Indonesian court has found the radical cleric Abu Bakar Ba'asyir
guilty of conspiracy over the 2002 Bali bombings, in which 202
Ba'asyir said the sentence against him was
But he was cleared of more serious charges over a bomb attack on
the JW Marriott hotel in Jakarta in 2003.
Ba'asyir, who was jailed for two-and-a-half years, had denied the
charges and is expected to appeal.
Australia, which lost 88 people in the Bali attacks, said the
relatively lenient sentence was "disappointing".
"We are disappointed with the length of the sentence," Foreign
Minister Alexander Downer told the BBC.
A spokesman for the US embassy in Jakarta also expressed
disappointment at the sentence "given the gravity of the charges on
which he was convicted".
At the end of the court case, a statement read out by the five
judges said Ba'asyir had not been directly involved in carrying out
the Bali blasts, but had given his approval for the attacks.
Ba'asyir addressed the court after his sentence was delivered,
saying: "I don't accept this verdict. This is not justice. God
protect us from evil and its allies. Please, either open their
hearts or destroy them."
He reportedly smiled broadly as he was led out of court, while
his supporters climbed onto chairs with chants of "God is greatest".
The BBC's Rachel Harvey in Jakarta says it was always going to be
a difficult and complex case for the prosecution to prove.
Their case was undermined when witnesses gave contradictory
testimony, and a former US State Department interpreter gave
evidence that appeared to back up the defence's claims that the
trial was a result of US pressure.
The cleric's supporters say he is being
persecuted to please the US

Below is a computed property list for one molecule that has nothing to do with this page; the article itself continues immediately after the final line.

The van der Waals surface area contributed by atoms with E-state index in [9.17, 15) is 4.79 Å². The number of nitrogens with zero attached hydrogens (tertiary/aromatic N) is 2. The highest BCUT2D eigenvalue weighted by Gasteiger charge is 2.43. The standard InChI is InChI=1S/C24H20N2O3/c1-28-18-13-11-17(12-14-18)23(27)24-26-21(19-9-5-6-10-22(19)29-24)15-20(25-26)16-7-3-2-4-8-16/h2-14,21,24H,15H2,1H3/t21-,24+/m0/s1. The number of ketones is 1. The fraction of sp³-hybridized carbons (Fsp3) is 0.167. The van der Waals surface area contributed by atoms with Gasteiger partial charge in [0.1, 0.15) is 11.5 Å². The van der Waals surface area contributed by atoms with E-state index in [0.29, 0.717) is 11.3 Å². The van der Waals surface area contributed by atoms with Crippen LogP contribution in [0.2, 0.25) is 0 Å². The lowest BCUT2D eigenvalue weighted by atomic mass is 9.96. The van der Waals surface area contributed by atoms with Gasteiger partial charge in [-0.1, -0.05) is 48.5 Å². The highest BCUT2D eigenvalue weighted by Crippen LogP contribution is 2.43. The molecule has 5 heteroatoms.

Our correspondent says the atmosphere in the court swung from one
extreme to another as the verdict was read out.
The announcement that Ba'asyir would not be convicted of the
Marriott hotel attack - which killed 12 people, including a suicide
bomber - was greeted with cheers by his supporters.
But they protested as he was found guilty of the Bali bombings.
The cleric was convicted over the Bali bombings under ordinary
criminal legislation, rather than the harsher anti-terror laws,
which were only brought in after the 2002 attacks.
A statement by the court said Ba'asyir was aware of the
conspiracy behind the Bali bombings.
"The defendant knew that the perpetrators of the bombing were
people who have been trained in bomb-making in Pakistan and
Afghanistan... the conditions of evil conspiracy have been met," the
Prosecutors who accused Ba'asyir of inspiring both the Bali and
Marriott attacks had pushed for a jail sentence of eight years.
has previously been tried on charges of leading the regional
militant group Jemaah Islamiah (JI) - but was cleared because of a
lack of evidence.
He was, however, jailed for immigration violations.
Police rearrested him in April 2004, as soon as he left prison,
citing new evidence linking him to JI.
The US has alleged JI has ties to Osama Bin Laden's al-Qaeda